5/22/2020 | 2 MINUTE READ

Canadian Manufacturing Ramp Up Accelerating

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After Canadian manufacturing began setting its return to work guidelines, ramp up is underway in manufacturing and automation, with health and safety and a mostly closed border being some key issues for manufacturers. 

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After Canadian manufacturing began setting its return to work guidelines, ramp up is underway in manufacturing and automation, with health and safety and a mostly closed border being some key issues for manufacturers.

Automate Canada and the Canadian Association of Moldmakers (CAMM) have conducted surveys of the mold, tool, die and industrial automation sectors in Canada since mid-March, connecting with essential businesses vital to restarting Canada’s economic engine. After two months of weekly surveys, the most recent indicates the ramp up in these sectors is gaining momentum.

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The numbers of employees leaving the workplace is shrinking, while recalls and hiring have increased. Further, the number of workplaces that were almost completely shut down during the peak of the COVID-19 crisis has reduced significantly as they scale back up to meet the demand of manufacturers who are themselves restarting production in the coming weeks.

“We know that the closure of the Canada/US border has caused challenges for our workplaces,” Shelley Fellows, chair of Automate Canada, notes. “With the recent extension to the border closure to non-essential travel, the pressure is on to sort out how best to support our customers outside of Canada.”

The focus for manufacturing continues to be how to address return to work guidelines for workplace health and safety.  

Financial concerns continue to weigh heavily on respondents, which represent primarily the mold, tool and die industry as well as industrial automation sector. CAMM and Automate Canada have been assisted in the distribution of each week’s survey by the Canadian Tooling & Machining Association (CTMA).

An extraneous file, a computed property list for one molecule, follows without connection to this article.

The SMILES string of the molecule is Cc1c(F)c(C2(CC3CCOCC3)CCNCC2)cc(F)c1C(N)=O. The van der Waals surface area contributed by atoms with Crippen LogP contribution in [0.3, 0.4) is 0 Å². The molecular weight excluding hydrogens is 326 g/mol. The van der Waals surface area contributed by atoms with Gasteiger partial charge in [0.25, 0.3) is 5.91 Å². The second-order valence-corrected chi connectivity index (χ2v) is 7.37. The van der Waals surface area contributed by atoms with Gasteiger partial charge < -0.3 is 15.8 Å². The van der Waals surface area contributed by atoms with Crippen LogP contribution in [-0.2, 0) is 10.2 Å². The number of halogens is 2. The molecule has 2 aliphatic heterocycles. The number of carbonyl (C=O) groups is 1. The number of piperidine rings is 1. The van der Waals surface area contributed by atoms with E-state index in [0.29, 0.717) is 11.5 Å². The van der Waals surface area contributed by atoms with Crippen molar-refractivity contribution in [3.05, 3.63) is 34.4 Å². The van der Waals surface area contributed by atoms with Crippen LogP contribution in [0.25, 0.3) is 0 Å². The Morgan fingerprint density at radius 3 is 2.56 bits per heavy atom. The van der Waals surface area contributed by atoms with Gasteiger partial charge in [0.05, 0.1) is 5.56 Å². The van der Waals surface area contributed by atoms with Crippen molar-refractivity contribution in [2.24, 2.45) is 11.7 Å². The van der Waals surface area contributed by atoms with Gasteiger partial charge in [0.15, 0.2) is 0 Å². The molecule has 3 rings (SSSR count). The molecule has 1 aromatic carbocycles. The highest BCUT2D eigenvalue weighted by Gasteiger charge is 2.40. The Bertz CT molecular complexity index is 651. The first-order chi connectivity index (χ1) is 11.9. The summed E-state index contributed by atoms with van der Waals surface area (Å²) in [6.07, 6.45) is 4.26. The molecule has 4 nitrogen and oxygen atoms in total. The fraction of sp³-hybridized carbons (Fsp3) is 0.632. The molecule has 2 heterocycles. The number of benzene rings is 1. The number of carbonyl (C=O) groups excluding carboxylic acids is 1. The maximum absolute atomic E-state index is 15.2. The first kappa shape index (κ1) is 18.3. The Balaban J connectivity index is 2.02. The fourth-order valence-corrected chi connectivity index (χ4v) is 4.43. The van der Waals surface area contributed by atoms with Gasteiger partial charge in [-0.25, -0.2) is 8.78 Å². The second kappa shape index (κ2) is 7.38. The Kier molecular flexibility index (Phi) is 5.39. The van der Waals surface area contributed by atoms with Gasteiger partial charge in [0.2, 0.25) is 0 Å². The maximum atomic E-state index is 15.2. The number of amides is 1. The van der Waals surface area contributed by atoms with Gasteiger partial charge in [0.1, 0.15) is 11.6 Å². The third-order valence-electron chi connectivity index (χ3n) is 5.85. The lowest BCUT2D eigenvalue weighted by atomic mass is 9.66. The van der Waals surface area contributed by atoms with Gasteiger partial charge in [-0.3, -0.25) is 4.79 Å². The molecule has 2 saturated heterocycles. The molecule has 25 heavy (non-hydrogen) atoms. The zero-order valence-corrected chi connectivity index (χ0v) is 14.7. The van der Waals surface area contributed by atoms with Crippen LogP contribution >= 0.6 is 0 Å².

Responses for the week were primarily from the Southwestern Ontario region, which has a significant manufacturing, moldmaking and industrial automation cluster.

Key points include the number of employees out of the workplace due to isolation or quarantine being down (53 in total); the number of employees temporarily laid off decreased to a total of 103; respondents reporting hiring 15 new employees, on a steady increase from the low point experienced in the fifth week; and 60% of respondents have sufficient PPE in workplaces, leaving 40% reporting that they do not have sufficient supplies (down slightly from the previous week). According to responses, workplaces most frequently put employees on temporary layoffs because they didn’t qualify for CEWS. The rate of project cancellations has moderated, temporary delays have declined this week and both new programs and new RFQs are strong. 32% of our respondents have US corporations, 32% have Mexican corporations and 10% have businesses in India or elsewhere. In the previous week, there were more issues with a complete lack of product; this week, it’s limitations in quantities that are driving shortages.

An important note to remember is that the survey will now shift to a monthly schedule based on the ramp up and the drop off in survey participants. 

Discover more information on this week’s survey results here.

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